Film review: Migration

Lost in migration. Journeying from a tranquil New England pond to sizzling Jamaica, a family of ducks get lost and find themselves heading north and stumbling upon Hell’s Kitchen, New York.

Directed and co-written by movie rookie Benjamin Renner, who described this film as “Little Miss Sunshine,” but with ducks, Migration is produced by Illumination’s Paris Studios and distributed by Universal Pictures in which we are once again in the capable hands of the masters of animation who have given us treats such as “Despicable Me”, “Puss in Boots: The Last Wish” and “Super Mario Bros”, in amongst their high grossing 14 brilliantly animated titles to date. Five years in the making and pushed back from a summer 2023 release date because of Covid delays to now; we find ourselves bathing in the glorious colour and warmth of the Mallard family’s spontaneous and wonderful winter vacation to the Caribbean sun.

A great script requires great casting to pull this adventure off and we have this in spades with a compact yet stellar lineup who have thrown themselves deeply into this new offering and the whole package works extremely well. Starring Kumail Nanjiani as Mack Mallard, the loving yet paranoid father of his brood, safe in the calm New England pond, happy with his family, and duck wife Pam Mallard played by Elizabeth Banks, (The Lego Movie) who needs a new adventure and this is where the story begins. The son and daughter characters who are played by newcomer Caspar Jennings (son of Garth Jennings director of Sing) playing Dax Mallard – an adventurous young at heart teen – whose voice works extremely well, but the real comedy is provided by young Gwen Mallard – who cannot poop in the sky – played by teenage breakthrough vocal artist Tresi Gazal.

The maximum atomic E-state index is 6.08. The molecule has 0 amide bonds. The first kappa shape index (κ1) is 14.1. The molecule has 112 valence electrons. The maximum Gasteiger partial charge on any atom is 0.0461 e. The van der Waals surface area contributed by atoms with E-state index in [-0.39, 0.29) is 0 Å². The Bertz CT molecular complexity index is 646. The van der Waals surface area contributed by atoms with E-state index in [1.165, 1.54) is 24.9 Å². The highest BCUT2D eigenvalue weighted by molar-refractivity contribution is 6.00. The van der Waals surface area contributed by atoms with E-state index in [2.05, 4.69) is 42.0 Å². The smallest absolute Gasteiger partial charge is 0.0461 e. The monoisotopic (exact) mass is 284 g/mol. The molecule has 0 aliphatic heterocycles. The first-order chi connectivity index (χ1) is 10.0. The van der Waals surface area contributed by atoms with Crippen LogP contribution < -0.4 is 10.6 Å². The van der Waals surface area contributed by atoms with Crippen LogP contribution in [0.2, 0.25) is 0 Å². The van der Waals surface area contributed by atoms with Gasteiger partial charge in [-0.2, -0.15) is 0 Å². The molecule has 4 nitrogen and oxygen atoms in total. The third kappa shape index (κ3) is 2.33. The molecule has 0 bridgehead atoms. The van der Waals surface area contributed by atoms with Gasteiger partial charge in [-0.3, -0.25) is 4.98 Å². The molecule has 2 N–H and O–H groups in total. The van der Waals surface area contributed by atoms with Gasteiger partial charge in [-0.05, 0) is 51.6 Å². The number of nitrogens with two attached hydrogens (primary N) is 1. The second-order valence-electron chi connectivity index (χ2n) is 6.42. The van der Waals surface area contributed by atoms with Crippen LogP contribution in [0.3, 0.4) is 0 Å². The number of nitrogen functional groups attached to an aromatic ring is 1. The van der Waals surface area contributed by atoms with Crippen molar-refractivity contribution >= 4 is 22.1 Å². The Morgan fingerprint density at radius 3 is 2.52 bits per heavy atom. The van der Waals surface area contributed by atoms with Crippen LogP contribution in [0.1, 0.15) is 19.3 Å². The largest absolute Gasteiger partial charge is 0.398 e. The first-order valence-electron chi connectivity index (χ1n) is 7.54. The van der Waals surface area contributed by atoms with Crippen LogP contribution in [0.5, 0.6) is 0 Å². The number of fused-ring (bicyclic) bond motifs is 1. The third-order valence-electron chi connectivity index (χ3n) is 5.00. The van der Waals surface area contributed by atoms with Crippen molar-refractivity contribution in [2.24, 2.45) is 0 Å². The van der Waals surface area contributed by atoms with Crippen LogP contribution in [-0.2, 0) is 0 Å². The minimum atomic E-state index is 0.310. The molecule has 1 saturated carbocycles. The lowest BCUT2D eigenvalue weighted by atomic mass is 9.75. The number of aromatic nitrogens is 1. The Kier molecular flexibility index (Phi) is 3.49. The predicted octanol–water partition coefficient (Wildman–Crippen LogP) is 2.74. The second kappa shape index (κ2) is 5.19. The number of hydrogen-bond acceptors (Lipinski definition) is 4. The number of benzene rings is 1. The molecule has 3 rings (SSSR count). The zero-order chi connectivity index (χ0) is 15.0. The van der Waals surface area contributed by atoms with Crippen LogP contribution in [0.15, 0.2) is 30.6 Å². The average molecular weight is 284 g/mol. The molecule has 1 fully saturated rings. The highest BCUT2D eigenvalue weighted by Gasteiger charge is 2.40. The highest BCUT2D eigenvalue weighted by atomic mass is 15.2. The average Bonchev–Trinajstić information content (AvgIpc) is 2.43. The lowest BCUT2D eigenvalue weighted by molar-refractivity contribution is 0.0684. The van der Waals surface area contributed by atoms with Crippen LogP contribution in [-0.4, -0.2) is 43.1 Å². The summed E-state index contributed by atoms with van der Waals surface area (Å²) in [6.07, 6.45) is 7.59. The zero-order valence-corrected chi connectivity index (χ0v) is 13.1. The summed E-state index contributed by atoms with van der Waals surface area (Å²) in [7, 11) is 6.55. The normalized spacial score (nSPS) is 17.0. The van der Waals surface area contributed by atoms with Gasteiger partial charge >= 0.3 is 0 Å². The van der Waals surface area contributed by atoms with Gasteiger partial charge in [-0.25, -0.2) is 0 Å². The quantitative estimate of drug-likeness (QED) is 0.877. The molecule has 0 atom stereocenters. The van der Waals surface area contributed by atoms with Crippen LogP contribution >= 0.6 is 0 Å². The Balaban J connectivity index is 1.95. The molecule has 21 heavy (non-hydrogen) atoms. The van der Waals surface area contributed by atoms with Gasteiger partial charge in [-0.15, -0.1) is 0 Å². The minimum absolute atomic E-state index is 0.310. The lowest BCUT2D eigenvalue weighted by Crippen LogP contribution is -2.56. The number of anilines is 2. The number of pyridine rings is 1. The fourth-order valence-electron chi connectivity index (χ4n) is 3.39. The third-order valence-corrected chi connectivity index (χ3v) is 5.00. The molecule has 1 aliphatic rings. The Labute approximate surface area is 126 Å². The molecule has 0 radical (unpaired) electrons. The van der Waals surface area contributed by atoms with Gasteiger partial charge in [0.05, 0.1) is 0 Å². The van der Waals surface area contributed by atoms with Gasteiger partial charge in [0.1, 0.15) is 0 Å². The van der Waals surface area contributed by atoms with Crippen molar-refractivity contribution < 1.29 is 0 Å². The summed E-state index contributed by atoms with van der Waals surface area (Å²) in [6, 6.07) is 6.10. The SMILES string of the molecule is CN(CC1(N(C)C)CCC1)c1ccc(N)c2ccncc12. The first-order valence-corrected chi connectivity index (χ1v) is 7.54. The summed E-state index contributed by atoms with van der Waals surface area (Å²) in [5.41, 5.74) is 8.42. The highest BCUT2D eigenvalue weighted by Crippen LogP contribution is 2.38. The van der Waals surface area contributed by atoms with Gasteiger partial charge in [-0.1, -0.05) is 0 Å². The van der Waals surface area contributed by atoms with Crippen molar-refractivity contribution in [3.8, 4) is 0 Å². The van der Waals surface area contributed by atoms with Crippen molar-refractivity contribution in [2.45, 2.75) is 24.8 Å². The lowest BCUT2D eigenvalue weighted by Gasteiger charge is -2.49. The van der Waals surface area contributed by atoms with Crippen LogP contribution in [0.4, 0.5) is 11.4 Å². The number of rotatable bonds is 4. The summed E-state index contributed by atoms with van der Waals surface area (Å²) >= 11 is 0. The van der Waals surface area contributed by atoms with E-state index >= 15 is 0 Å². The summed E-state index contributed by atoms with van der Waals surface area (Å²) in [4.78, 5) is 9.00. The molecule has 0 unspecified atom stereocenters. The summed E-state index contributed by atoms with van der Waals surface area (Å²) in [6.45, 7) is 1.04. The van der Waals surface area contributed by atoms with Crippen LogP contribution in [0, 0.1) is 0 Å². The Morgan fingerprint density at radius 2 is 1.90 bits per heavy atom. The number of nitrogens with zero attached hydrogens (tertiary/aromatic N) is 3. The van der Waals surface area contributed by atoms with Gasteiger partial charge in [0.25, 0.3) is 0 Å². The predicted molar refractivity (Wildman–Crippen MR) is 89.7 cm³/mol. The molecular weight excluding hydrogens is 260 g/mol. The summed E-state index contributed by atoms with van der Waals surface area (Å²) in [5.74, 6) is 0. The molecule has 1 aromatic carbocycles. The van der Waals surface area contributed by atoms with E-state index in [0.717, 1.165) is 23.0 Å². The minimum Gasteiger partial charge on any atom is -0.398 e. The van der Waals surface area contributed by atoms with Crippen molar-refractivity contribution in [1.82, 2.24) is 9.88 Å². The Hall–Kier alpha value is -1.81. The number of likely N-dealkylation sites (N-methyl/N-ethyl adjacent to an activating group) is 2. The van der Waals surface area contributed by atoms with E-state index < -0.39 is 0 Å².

Tresi’s original role was as a ‘scratch vocalist’, who was used for timing gaps when the main actors weren’t available, but her voice interaction and timing was so good, director Renner promoted her to main cast. The whole wonderful family interaction provides the backbone to the story which absolutely flies off the screen. Almost completing our lineup, we have the always on form Awkwafina playing the matriarch of the Central Park pigeon gang called ‘Chump’, whose partially beaten-up body and mind has made her stronger in a ‘bird eat bird’ world. Keegan-Michael Key who plays a caged scarlet red and sky-blue parrot in a lonely hell’s kitchen office, desperate for his flight back home to his family in Jamaica. Last but not least, we have Danny DeVito as the grumpy Uncle Dan and Isabela Merced as the shy Dax’s love interest Kim.

When fast action, high quality animation is placed in the right hands we are treated to some amazing spectacles. From fun fly throughs of infinite pastel colour clouds above New England, through to the dazzling fast moving streets of night-time New York, where depth and movement is positively spectacular.

For an animation film to work well for both the youngsters and adults, the jokes were once again written to be fun of course but never crude according to Renner. He avoided ‘lazy jokes’ and kept the fun out of the gutter. With a budget of $72m and so far making $268m worldwide, “Migration” will surely be green lit for a sequel with the same adorable cast in the hopefully not too distant future.

“Tail feather torsion check. Let’s fly!”







Author: Piers, Maidstone Store

Leave a Reply